Day 5 saw us venture to the East region of Iceland and we drove 314 km (195 miles) until we reached Egilsstadir where we spent the night.
Below is a map of the route that we followed on the fifth day in Iceland.
Where Did We Stay
Hotel Hallormsstadur – Located on Lake Lagarfljot, 25 km south of Egilsstadir, this was perhaps our best find in terms of accommodation during our Iceland road trip. We had our very own private cabin/cottage overlooking the lake at a very affordable rate ($120 USD).
The location was a little further out of Egilsstadir than we anticipated when we made the reservation but given this was just one night, it worked out perfectly.
Day 6 – Egilsstadir to Vik
Our penultimate day in Iceland saw us drive to the south coast and continue until we reached the town of Vik, just so that we could enjoy a relaxing final day in Reykjavik. The southeast corner of Iceland is yet another incredible landscape with the undoubted highlight being our experience at Jokulsarlon Glacial Lagoon and nearby Diamond Beach.
The incredible sight of icebergs floating around in a glacial lagoon is just as spectacular as it sounds. In fact, I would argue that pictures and videos can never give Jokulsarlon the justice it deserves. It’s one of those natural landmarks that you have to see for yourselves in order to appreciate the true beauty surrounding this location.
As we watched the icebergs floating out of the lagoon and down the river to the ocean, we headed to the wonderfully acclaimed “Diamond Beach” to see some of the chunks of ice on the beach. It’s incredible to see especially in July because it’s not something you expect and many of these icebergs are like glass sculptures.
Just a short distance from Jokulsarlon is yet another glacial lagoon but in terms of popularity, Fjallsarlon is much less visited. However, we had an awesome experience here exploring the lagoon and even had the opportunity to see a shift in the glacier (the sound was intense!).
This area of Iceland was substantially colder than anywhere else that we experienced during the week, so be prepared to endure all four seasons at any time of the year when visiting the Land of Fire and Ice!
Day 6 Route
We drove a distance of 461 km (286 miles) on day 6 as we started our journey back to Reykjavik.
Below is a map of the route that we followed on our penultimate day in Iceland.
Where Did We Stay
Vik Camping – Another night sleeping in the car but again, this was primarily because it was pretty late when we arrived and we had made the decision to stay in another hotel the following night before heading home.
Day 7 – Vik to Reykjavik
An early morning start on our final day in Iceland saw us explore Vik by heading to the beach and checking out the basalt columns. We also visited Reynisfjara and the gorgeous basalt columns there.
One of Iceland’s iconic waterfalls is Skogafoss and after visiting for the second time, we realized why this is at the very top of our favorite natural landmarks not only in Iceland but throughout the world. A hike to the summit of this waterfall (475+ steps) is rewarded with breathtaking scenery, not to mention the sight of a rainbow by Skogafoss if you are lucky.
Our final stop before heading back to Iceland was Seljalandsfoss. It was fitting that a waterfall was the final attraction we experienced because as we have mentioned before, Iceland could likely be referenced as the Land of Waterfalls and I don’t think anyone could argue against this.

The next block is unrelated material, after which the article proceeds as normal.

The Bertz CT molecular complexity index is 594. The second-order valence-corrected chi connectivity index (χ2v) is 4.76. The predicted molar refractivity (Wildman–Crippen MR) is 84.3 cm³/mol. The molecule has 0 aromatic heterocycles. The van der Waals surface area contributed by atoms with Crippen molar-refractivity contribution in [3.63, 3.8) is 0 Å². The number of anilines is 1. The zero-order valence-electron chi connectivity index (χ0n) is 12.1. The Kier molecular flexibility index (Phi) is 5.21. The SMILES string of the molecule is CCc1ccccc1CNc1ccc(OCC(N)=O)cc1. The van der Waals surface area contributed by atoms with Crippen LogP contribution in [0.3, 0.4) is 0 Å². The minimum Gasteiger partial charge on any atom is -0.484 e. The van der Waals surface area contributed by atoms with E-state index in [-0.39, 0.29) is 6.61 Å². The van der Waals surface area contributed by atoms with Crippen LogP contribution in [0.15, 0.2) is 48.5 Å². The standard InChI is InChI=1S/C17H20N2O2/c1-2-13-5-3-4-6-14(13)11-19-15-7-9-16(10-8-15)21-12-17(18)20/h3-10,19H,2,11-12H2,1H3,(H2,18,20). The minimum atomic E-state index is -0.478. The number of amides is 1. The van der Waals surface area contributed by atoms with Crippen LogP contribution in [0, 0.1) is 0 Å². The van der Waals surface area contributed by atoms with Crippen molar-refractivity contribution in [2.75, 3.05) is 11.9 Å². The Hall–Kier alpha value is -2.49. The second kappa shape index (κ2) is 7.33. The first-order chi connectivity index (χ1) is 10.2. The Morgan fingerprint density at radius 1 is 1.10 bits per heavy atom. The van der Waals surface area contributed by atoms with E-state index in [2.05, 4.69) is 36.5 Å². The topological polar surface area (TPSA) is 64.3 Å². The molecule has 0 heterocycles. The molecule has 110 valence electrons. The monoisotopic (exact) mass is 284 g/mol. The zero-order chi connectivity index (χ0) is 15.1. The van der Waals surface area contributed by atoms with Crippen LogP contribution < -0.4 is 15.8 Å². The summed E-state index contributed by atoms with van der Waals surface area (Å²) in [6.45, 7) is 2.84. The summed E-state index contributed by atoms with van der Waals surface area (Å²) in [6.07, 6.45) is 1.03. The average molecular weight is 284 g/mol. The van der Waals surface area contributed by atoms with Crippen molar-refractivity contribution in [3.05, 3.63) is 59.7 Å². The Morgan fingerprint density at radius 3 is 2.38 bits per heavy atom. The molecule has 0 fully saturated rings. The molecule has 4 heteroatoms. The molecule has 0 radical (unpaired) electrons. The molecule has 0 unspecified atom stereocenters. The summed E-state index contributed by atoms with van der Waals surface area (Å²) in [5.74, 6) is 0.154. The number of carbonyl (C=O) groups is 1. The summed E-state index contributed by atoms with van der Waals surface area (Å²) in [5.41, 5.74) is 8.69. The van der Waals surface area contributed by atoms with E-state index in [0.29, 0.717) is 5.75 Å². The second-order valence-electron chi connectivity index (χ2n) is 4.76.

Hiking around the back of Seljalandsfoss was a unique experience and one that we cherished, despite both getting pretty soaked from the spray and clambering the slippery rocks!
Day 7 Route
We drove a distance of 195 km (121 miles) on our final day as we arrived in Reykjavik to stay overnight before heading back to the airport the following morning.
Below is a map of the route that we followed on our final day.
Where Did We Stay
CAZE Reykjavik Central Luxury Apartments – I think we saved our best accommodation until last! If you are planning on spending several nights in Reykjavik, this is definitely a great option because you can enjoy self-catered accommodation at an affordable rate. A great location on the Laugavegur main street and within walking distance of pretty much everything you need in Reykjavik.
Are you exhausted following this amazing Iceland road trip adventure? It was INCREDIBLE! Yes, it was quite a bit of driving in a relatively short amount of time but the beauty of visiting Iceland in July is that you have unlimited amounts of daylight, so you have to take advantage of it.
We found it pretty difficult to sleep for more than a few hours every evening, though of course, it was nice having the opportunity to stay in affordable hotels on several occasions. Our initial plan of camping for a week didn’t go quite as we intended but we were flexible enough to change our itinerary and we both agree that it worked out better.
Sleeping in a car may not be the most appealing way to spend a night but it’s a great way to save money, plus we were able to stay warm!
Iceland is an unbelievable country in both summer and winter. It’s hard to say which we prefer because we love it all year round. We look forward to our next trip to Iceland and one thing is for sure, we will likely have a whole new experience again!
What are your experiences in Iceland?
DISCLAIMER – This post contains affiliate links. Should you choose to make a purchase via one of our links, we may receive a small commission. This income helps A Brit & A Southerner continue to explore and share inspiring stories.